There had already been press images circulating of the book-shelf speaker, but it was the first time the table lamp with speaker was allowed to be shown publicly. Rumour has it that these two products that so cleverly integrate sound into home furnishings, will not be the last from this partnership. It's such an exciting collaboration - the book-shelf speakers which will retail for £99 when they hit the stores in August will work brilliantly in so many rooms including (I think!) kids rooms. The table lamp speakers would be amazing bedside lamps for grown-ups (or very lucky kids), and will retail for £179.

French For Pineapple Blog - Milan Design Week Diary 2019 - Day 1 - Fuorisalone

After the Ikea launch excitement it was time for a stroll around Tortona to look at some other installations. First stop was ex.t to drool over some beautiful matt black and brass bathroom taps, and matt ceramics in soft fleshy nudes and whites.

French For Pineapple Blog - Milan Design Week Diary 2019 - Day 1 - Fuorisalone

Wandering is often the best way of seeing some fab but unplanned spots and we stumbled upon an area of exhibits which included this lovely space showcasing the new Rafael outdoor furniture collection for Ethimo designed by Paola Navone, a gorgeous plant and flower shop, and as you can always expect in Milan, some stunning lighting.

French For Pineapple Blog - Milan Design Week Diary 2019 - Day 1 - Fuorisalone


French For Pineapple Blog - Milan Design Week Diary 2019 - Day 1 - Fuorisalone

French For Pineapple Blog - Milan Design Week Diary 2019 - Day 1 - Fuorisalone
Mario Tsai 'Mazha' Light

The Mario Tsai installation was brilliant with huge pieces including the 'Mazha' light, and right next door The Mumoon installation featured lighting by various designers including the Cosmonaut lamps by Dos Signorotto Design (LOVE!), and the Hold modular lighting system, also by Mario Tsai.

French For Pineapple Blog - Milan Design Week Diary 2019 - Day 1 - Fuorisalone
Mario Tsai 'Hold' Modular Lighting, Mario Tsai 'Mazha' Light, Dos Signorotto 'Cosmonaut' Lamps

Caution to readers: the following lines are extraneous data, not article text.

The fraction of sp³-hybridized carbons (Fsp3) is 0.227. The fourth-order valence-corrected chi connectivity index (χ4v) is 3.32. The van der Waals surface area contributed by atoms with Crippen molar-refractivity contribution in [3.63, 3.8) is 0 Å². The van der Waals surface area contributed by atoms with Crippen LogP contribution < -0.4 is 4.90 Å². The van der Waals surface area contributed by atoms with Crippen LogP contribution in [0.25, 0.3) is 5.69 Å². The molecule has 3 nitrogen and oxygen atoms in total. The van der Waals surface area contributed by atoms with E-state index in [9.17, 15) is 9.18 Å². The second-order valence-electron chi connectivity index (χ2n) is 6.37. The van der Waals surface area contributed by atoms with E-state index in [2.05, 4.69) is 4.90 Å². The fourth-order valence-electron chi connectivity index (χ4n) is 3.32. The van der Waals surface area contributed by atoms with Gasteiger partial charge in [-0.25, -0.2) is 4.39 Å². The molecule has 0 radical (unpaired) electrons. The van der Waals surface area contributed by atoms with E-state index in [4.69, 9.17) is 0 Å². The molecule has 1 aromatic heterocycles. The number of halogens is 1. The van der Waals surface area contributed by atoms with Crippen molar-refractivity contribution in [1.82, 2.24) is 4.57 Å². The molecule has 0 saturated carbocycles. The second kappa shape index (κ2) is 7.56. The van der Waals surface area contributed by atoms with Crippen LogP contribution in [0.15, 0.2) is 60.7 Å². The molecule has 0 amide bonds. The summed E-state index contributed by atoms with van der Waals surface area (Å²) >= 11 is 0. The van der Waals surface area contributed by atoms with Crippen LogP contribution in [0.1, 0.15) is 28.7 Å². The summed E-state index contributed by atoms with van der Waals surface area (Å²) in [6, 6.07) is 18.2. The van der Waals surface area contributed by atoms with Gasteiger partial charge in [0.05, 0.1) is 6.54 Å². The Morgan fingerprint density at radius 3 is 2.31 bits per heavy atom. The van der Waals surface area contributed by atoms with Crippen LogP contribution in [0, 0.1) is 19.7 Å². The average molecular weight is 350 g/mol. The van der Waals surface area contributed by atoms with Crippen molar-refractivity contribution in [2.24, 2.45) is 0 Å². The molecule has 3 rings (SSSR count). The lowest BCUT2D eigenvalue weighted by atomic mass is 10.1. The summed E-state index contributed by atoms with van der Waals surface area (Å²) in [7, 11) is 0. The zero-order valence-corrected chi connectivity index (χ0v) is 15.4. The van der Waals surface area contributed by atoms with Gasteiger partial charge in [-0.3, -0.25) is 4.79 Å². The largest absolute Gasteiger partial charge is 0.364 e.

French For Pineapple Blog - Milan Design Week Diary 2019 - Day 1 - Fuorisalone

British Sculptor Alex Chinneck's unzipped building facade was an incredible sight when walking into the Opificio 31 exhibition area.

Then it was well and truly time for a spritz and food at Osteria Del Binari - beautiful traditional interiors and food to match. I *may* have had to be rolled home after eating more than my fair share of antipasti, Milanese Risotto and Osso Bucco.

French For Pineapple Blog - Milan Design Week Diary 2019 - Day 1 - Fuorisalone

Trend Alerts:

Marble / Neutrals & Fleshy Pinks / Statement Lighting / Monochrome / Black Taps / Brass

Top Tips:

You can fly into Malpensa or Linate. Linate is closer to the city centre. Since this is my diary rather than a complete Milan travel guide I'm focussing on my experience, so this information is based on flying into Malpensa which is what I've done both years.

Airport Transfers: You can get a coach or train into central Milan. The coach is around €14 for a return ticket and takes less than an hour and they run pretty regularly. The express train is €20 return and takes 52 minutes. Both will take you to Milano Centrale which is then either a walk or metro ride to pretty much all destinations. Taxis are much more pricey - currently a fixed price of €95.

Left Luggage: If you think you'll need to use the left luggage on your last day (believe me, you do NOT want to be carting your bags around all day and in and out of exhibitions) don't use the one at the station that has crazy queues, but you can pre-book this one which is a few minutes walk away to avoid the massive queues at the station itself and to avoid missing out. It's currently €2.49 for an hour and €10.49 for four. Make sure you use an email address you can access as I didn't get a text message as promised and you need the code to open your locker again. It's all automated and un-manned (though there is an emergency button to communicate with them). The lockers are quite big - a small one fits 2 cabin sized suit cases and a large one will fit four.